India Rugs – Below you can view our current collection of antique carpets and rugs from India.
Superfluous, flamboyant and elegant only begin to describe the sumptuous style of the antique rugs from India. Since the 16th century, deft craftspeople in India were competing against established weaving centers in Turkey and Persia. Led by Mughal shahs, India became a powerful artistic force known for immense creations like the Taj Mahal. Indian carpets are no less important or ambitious in their scale, complexity and superb level of color and detail.
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Early Mughal carpets crafted in the royal ateliers of Agra determined the style of the first creations and subsequent rugs. As British exporters entered the market, Indian carpets featuring elaborate interpretations of traditional Persian and Turkish designs were produced in styles, colors and sizes that would appeal to Western consumers. Many antique rugs from India, hunting carpets and European-influenced art deco rugs were produced in Lahore, Kashmir, Amritsar and Agra. These regional creations are still recognized for their elegant, flamboyant style and uniquely Indian appearance, which incorporates many distinct influences.
Antique Rugs That Were Woven In India
Boasting a long and storied history, antique rugs and carpets that were woven in India are among the more intriguing of all antique Oriental rugs. Beginning with the Mughal Dynasty that ruled India from the sixteenth century, carpet production in India became an important art form practiced in select regions of the country. Seen as an exotic and faraway land by westerners for centuries, India has long drawn its share of visitors from Europe and elsewhere.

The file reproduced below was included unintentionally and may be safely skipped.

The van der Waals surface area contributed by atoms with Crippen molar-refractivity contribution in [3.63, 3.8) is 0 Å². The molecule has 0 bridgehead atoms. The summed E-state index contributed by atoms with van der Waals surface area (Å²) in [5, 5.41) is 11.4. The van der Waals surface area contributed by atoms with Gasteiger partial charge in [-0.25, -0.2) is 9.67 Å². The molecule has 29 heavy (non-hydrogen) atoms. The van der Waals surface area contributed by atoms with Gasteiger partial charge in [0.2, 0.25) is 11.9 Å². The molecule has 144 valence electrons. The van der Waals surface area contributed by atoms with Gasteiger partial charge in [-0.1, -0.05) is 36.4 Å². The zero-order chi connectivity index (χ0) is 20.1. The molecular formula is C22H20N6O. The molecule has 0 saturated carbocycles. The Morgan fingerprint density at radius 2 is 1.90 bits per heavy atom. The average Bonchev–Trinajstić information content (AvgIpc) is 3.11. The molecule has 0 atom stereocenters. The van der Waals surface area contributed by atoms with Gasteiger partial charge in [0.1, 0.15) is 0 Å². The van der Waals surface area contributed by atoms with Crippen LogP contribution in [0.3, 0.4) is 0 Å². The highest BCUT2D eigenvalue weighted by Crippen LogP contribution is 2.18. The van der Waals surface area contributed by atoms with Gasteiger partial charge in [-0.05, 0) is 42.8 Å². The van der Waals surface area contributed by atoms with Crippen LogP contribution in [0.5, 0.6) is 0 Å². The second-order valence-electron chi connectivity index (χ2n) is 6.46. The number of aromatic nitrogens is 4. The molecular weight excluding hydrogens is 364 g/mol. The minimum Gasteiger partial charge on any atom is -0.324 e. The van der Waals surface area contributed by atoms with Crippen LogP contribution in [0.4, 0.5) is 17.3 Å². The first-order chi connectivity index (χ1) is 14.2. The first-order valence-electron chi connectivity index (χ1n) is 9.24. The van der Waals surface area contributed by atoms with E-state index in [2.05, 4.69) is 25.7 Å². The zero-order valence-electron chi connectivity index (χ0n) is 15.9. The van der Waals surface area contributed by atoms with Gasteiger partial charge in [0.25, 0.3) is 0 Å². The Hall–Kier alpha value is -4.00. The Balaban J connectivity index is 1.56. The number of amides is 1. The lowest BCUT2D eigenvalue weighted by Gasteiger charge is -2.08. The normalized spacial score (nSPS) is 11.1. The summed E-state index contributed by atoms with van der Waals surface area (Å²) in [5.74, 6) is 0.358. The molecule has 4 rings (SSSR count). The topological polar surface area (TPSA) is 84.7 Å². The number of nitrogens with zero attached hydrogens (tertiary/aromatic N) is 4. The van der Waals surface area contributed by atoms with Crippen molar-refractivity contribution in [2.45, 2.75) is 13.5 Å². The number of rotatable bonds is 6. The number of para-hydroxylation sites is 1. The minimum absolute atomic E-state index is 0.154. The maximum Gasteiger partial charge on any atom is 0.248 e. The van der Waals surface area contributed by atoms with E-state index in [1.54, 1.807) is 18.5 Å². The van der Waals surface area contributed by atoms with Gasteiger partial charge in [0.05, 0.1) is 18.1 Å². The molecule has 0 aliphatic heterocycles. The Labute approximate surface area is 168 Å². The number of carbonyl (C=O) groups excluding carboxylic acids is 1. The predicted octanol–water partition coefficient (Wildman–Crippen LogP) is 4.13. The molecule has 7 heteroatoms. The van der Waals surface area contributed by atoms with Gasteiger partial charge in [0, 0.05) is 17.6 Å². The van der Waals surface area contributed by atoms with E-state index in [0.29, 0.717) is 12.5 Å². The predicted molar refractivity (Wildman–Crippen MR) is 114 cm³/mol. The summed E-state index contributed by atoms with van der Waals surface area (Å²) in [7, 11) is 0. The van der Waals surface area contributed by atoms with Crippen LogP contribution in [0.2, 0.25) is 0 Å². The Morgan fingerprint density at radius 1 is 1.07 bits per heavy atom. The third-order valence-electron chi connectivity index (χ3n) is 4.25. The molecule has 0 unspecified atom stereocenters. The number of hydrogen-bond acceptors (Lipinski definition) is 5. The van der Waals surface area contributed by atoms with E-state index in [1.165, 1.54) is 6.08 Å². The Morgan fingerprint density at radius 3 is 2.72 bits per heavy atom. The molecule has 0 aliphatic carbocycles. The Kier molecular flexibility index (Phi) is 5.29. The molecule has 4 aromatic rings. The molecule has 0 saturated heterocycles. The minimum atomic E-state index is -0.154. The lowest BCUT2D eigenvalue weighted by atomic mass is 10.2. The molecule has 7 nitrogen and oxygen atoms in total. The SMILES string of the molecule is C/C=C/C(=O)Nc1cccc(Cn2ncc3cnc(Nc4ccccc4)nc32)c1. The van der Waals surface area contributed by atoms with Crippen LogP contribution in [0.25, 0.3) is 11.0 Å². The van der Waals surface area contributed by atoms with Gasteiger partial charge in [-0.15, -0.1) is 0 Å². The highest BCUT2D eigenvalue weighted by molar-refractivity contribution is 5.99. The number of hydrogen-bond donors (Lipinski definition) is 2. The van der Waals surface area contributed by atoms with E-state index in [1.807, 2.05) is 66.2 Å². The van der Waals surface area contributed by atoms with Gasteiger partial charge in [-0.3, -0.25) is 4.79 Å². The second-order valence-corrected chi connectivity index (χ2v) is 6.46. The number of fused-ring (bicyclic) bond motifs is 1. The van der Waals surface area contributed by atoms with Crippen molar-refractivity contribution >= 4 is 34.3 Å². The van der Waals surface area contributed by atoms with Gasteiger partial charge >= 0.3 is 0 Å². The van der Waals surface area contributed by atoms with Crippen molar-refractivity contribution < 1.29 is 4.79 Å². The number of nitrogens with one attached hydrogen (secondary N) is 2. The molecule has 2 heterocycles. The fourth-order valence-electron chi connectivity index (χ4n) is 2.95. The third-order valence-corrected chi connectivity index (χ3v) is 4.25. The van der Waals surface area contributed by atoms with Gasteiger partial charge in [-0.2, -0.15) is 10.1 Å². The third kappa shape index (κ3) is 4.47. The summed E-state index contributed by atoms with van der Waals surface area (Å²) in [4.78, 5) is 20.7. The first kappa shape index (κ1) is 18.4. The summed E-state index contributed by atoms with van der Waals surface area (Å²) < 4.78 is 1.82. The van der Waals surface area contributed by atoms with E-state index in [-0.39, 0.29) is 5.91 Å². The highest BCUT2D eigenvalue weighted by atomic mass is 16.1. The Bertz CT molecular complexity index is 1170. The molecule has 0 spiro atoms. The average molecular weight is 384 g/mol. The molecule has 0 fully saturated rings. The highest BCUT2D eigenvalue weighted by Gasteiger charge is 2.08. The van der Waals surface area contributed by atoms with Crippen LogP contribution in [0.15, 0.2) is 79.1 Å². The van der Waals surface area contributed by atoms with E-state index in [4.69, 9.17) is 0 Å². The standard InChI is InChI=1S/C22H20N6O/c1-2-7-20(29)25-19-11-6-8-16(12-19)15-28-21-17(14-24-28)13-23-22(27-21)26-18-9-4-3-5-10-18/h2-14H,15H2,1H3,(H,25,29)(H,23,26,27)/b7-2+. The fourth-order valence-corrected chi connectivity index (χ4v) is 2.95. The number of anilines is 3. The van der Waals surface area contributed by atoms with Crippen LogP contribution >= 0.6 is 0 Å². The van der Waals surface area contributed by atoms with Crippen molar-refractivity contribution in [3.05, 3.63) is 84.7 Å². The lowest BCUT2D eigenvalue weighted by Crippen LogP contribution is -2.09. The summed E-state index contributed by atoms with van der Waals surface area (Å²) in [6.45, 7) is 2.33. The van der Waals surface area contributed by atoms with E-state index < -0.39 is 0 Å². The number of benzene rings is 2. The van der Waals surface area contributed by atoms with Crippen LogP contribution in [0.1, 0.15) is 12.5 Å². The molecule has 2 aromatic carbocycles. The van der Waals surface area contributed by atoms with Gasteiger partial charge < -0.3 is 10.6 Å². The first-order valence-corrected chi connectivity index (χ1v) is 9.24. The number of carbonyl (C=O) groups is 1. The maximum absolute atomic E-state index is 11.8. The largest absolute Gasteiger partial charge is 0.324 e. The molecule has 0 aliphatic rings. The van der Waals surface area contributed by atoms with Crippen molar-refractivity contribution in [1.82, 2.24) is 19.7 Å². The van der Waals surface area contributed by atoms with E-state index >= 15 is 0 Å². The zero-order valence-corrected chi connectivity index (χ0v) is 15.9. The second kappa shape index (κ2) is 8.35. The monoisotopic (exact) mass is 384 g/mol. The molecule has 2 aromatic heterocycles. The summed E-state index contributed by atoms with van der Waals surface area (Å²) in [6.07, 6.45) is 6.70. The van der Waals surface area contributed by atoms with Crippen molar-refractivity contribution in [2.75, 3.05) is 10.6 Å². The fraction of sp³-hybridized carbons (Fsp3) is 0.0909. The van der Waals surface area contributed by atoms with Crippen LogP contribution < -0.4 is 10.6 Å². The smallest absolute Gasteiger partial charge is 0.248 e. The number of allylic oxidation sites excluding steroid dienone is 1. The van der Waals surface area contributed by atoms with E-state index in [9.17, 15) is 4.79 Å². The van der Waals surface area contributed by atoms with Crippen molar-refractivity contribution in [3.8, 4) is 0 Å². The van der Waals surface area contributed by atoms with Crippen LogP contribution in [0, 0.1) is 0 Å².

As such, many of carpets from India, especially those from early twentieth century Agra, were woven expressly for western consumers.
Rug Weaving In India
Rug weaving as an activity has been well known in India since the 1500s. They probably got many of their ideas from the Persians, due to the fact that the designs of the Persians and the Indians are very similar. The Indians also got some of their influential ideas from parts of Asia. However, Indian rug weavers began to develop their own style. The most elaborate models got woven during the Mughal Empire between the sixteenth and eighteenth centuries. To the South, the Deccan area rugs got their distinctive looks from their designs and colors.
In India, rugs made of wool, also called “pile” rugs, were not common in the households of Indian families. They may have been brought to the region by migrants that came from different parts of Asia. The first group that invaded India from Eurasia were the Aryans, who accomplished the feat around 1800 BCE. The Aryans were a nomadic group that survived by breeding animals. Some experts think that the Aryans invented sheep breeding, as well as providing wool textiles to parts of India. Then India got invaded by the people of Hepthalite Empire, another group of nomads. By the fifth century BCE, some of the areas got taken over by the Achaemenid Empire. No one knows whether this group were weaving pile carpets or for how long. Unfortunately, no carpets have survived the passage of time. Early reference of Indian carpets came from Tang dynasty writers from China (618 – 907 AD). When the Arabian group invaded Sindh in 712, India got its first taste of Islam. The Ghaznavids, as well as the Ghaurids, helped Islam to gain a foothold in India. A geographer from the Arab region, Al-Muqaddasi, talked about Sindh carpets in 985 AD.